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PLACE A VASE of flowers on a table and jump back. Although most of us see to relatively the same degree, we all look at similar objects and know them in vastly different ways. The humble ink splotch lies in silent testimony. And ain't that the beauty part of being alive? Which is why it is such a kick to snoop around artists' studios, getting a glimpse of how an eye trained in a manner vastly different than your own takes in the world. And ain't that the beauty part of ARTrails?
Now in it's 11th year, this open-studio event flings wide the workplace doors of artists, allowing the public to come in, sniff around, ask questions, and buy stuff.
At least painter Kathleen Thompson-Siegel doesn't have to worry about doing the dishes first. Her studio--unlike those of many of the ARTrails participants--is separate from her home, housed in a renovated transmission shop west of Santa Rosa's Juilliard Park. Shelved in cardboard boxes and leaning against the walls are her water-motif paintings, explorations of the power of rejuvenation and of color work whose names would give challenge to lipstick manufacturers. "I was trying to come up with colors that you can't name what they are," she says.
"I've had a really tumultuous year, emotionally," she continues, lightly stroking one of the many upsurging water images found on her canvases. "I'm interested in the fountain as a symbol of the cleansing of the psyche, you know--hope and faith. And that just came up unconsciously, and it was almost like a dream afterwards to figure out what it meant."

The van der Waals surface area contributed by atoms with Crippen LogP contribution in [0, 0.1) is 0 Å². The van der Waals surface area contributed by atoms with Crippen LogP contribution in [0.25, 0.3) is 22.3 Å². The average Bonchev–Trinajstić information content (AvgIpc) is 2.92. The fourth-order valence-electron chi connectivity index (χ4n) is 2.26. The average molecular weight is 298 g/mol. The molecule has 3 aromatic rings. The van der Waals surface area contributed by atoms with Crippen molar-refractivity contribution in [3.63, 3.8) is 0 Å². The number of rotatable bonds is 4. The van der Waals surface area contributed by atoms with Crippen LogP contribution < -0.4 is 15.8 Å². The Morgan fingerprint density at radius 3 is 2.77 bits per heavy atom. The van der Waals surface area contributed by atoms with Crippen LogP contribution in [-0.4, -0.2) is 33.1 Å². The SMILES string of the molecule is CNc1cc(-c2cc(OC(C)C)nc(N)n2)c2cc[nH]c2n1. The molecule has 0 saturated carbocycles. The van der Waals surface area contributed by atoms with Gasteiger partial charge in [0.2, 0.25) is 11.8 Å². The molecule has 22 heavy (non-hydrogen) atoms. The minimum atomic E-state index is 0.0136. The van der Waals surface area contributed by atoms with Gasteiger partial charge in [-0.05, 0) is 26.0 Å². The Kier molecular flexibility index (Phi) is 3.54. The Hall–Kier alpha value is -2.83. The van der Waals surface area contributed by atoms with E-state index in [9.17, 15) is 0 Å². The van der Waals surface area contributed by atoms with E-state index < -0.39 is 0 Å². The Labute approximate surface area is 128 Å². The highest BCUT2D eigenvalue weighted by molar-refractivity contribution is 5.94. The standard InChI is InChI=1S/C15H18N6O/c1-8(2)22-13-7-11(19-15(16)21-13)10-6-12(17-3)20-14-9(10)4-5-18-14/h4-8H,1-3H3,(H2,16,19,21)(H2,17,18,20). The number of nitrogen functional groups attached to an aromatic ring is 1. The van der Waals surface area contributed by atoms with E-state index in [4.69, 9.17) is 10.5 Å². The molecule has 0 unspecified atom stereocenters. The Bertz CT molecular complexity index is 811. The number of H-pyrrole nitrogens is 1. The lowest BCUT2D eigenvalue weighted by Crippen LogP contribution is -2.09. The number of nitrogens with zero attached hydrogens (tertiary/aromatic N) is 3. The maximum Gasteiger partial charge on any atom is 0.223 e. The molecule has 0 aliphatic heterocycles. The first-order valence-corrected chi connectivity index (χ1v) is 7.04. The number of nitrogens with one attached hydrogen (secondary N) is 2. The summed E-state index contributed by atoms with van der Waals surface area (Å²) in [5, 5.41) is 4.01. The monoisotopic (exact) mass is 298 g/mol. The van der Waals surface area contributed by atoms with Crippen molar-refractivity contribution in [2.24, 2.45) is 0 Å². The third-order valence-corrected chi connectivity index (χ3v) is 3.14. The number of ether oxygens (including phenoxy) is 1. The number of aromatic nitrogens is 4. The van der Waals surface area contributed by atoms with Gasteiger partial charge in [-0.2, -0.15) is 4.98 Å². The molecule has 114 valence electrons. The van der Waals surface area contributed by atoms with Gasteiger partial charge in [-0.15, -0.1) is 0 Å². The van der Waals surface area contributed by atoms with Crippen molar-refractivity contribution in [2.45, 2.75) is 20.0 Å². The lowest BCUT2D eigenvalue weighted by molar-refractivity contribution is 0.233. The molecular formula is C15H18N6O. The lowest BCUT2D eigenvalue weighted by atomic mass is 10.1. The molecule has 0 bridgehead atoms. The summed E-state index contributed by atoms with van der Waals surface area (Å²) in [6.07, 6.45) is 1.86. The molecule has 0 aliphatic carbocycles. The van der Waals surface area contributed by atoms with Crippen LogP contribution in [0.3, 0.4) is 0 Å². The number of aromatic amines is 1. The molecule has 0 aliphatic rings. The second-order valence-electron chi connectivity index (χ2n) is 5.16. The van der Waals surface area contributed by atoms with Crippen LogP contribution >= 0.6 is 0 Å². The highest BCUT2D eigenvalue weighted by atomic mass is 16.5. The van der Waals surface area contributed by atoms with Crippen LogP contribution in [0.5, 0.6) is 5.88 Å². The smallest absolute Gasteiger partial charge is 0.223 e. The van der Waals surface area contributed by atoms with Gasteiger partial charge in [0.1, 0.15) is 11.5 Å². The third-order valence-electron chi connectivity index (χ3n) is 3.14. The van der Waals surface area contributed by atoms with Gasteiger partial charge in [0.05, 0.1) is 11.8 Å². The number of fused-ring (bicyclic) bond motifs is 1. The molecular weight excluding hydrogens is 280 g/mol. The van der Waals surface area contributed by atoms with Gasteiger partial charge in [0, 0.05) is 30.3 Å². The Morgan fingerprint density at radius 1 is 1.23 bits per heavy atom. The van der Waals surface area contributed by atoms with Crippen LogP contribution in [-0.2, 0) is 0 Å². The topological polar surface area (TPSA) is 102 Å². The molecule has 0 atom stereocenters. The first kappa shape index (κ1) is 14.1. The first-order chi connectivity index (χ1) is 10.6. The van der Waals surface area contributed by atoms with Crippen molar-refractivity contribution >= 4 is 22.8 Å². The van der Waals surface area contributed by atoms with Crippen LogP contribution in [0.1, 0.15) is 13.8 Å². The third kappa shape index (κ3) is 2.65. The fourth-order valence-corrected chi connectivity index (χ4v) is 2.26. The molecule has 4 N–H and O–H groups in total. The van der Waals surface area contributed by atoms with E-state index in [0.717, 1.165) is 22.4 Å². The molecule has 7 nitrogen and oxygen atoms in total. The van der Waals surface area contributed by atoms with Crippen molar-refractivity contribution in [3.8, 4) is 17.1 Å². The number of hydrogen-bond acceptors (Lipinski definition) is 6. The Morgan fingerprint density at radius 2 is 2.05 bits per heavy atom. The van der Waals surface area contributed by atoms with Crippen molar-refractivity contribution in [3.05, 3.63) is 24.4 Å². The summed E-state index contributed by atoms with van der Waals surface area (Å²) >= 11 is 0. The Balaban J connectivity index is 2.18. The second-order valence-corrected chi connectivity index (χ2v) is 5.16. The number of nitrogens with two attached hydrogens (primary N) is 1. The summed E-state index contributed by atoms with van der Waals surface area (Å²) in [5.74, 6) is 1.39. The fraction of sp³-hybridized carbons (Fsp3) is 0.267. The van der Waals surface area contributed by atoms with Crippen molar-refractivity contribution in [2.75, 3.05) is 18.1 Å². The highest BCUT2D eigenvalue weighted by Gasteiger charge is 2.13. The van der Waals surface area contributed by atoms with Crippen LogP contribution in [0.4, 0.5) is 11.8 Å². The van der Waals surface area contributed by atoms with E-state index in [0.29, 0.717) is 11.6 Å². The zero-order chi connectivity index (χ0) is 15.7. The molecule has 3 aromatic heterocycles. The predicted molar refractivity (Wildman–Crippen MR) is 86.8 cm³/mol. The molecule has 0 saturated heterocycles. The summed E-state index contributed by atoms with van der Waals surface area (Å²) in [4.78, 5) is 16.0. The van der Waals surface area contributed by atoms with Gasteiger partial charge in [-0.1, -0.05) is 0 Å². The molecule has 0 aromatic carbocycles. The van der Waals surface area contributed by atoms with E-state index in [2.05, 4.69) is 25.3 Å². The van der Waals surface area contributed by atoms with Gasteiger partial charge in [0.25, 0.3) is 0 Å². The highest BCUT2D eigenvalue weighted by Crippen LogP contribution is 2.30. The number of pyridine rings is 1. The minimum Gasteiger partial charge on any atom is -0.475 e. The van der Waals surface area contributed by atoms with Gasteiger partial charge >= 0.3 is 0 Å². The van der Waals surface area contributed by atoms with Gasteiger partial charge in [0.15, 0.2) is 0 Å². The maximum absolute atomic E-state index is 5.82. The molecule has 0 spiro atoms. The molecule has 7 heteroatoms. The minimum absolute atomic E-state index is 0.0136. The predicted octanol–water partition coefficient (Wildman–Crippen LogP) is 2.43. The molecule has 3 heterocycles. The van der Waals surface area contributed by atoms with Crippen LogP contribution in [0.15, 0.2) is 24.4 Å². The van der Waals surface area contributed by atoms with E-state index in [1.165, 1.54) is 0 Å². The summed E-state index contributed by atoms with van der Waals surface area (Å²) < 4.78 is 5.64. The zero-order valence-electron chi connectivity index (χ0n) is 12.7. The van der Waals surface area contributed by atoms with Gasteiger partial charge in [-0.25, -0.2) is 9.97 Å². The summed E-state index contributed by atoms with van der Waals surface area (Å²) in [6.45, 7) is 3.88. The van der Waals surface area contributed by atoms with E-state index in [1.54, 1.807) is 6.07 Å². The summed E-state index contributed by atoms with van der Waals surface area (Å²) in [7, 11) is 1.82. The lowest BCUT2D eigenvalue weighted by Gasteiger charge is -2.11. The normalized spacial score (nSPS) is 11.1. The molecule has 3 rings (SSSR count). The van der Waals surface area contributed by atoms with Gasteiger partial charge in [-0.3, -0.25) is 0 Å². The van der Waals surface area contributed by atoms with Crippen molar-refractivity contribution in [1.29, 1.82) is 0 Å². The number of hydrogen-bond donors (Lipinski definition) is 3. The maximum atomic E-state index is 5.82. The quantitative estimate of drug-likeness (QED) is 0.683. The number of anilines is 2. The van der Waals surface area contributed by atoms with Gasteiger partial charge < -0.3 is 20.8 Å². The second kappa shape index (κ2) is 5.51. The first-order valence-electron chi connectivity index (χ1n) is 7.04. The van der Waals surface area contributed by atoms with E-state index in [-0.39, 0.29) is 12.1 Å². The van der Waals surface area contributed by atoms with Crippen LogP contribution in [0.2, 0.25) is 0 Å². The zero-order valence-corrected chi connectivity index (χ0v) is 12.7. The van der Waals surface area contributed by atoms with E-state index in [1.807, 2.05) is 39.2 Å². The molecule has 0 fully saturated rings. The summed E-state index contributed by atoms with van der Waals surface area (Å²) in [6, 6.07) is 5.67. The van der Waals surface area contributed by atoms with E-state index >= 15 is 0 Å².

Intending to create work whose purpose is to heal and to calm, Thompson-Siegel is pleased to see that effect affecting others, relating the story of a young autistic boy who was literally moved by her work in a Healdsburg gallery. Standing before her large gouache-washed canvases, the boy began to sing softly to himself and to dance. His mother stood by and cried. "That to me was a gift," Thompson-Siegel says quietly.
Working on a number of canvases at once, she also involves herself in the secrets of encaustic work, in which the surface is layered in wax, with objects scratched and tucked in, creating thickly veneered pieces. "It's a whole different approach, which is really great, because I think that if I just did one thing it would be too redundant. This informs the paintings and the paintings inform the other.
"I'm really grateful to be doing this," she continues. "Someone once told me that there isn't just one art world, there are many art worlds, and it has to do with personal, internal growth and just growing up. Discovering what you like--this is what I'm doing."
ARTrails runs Oct. 12-13 and 19-20 at various studios from 10 a.m. to 5 p.m. Free. For maps, call 579-ARTS.
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From the October 10-16, 1996 issue of the Sonoma Independent
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